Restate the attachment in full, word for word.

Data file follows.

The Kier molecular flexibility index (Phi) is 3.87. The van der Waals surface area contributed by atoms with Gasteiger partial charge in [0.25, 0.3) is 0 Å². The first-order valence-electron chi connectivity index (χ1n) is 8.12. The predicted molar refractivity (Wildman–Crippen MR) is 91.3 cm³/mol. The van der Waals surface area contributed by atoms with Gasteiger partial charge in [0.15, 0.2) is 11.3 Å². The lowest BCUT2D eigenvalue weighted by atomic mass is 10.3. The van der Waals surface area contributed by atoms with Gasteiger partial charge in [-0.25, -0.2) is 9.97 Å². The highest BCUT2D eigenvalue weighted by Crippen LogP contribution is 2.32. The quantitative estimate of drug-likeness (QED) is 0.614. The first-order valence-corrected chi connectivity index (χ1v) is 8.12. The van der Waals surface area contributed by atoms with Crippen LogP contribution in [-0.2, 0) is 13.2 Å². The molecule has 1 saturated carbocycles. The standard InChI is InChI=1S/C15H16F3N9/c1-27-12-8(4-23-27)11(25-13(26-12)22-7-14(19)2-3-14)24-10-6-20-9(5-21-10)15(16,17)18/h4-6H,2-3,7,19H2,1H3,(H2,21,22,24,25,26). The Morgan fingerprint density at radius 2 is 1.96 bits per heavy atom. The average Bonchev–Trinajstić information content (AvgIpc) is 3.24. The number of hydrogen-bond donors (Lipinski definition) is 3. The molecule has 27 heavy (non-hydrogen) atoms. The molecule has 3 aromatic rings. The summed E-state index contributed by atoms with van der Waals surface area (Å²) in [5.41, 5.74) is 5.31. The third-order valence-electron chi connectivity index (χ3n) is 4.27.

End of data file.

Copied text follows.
The Kier molecular flexibility index (Phi) is 3.87. The van der Waals surface area contributed by atoms with Gasteiger partial charge in [0.25, 0.3) is 0 Å². The first-order valence-electron chi connectivity index (χ1n) is 8.12. The predicted molar refractivity (Wildman–Crippen MR) is 91.3 cm³/mol. The van der Waals surface area contributed by atoms with Gasteiger partial charge in [0.15, 0.2) is 11.3 Å². The lowest BCUT2D eigenvalue weighted by atomic mass is 10.3. The van der Waals surface area contributed by atoms with Gasteiger partial charge in [-0.25, -0.2) is 9.97 Å². The highest BCUT2D eigenvalue weighted by Crippen LogP contribution is 2.32. The quantitative estimate of drug-likeness (QED) is 0.614. The first-order valence-corrected chi connectivity index (χ1v) is 8.12. The van der Waals surface area contributed by atoms with Crippen LogP contribution in [-0.2, 0) is 13.2 Å². The molecule has 1 saturated carbocycles. The standard InChI is InChI=1S/C15H16F3N9/c1-27-12-8(4-23-27)11(25-13(26-12)22-7-14(19)2-3-14)24-10-6-20-9(5-21-10)15(16,17)18/h4-6H,2-3,7,19H2,1H3,(H2,21,22,24,25,26). The Morgan fingerprint density at radius 2 is 1.96 bits per heavy atom. The average Bonchev–Trinajstić information content (AvgIpc) is 3.24. The number of hydrogen-bond donors (Lipinski definition) is 3. The molecule has 27 heavy (non-hydrogen) atoms. The molecule has 3 aromatic rings. The summed E-state index contributed by atoms with van der Waals surface area (Å²) in [5.41, 5.74) is 5.31. The third-order valence-electron chi connectivity index (χ3n) is 4.27.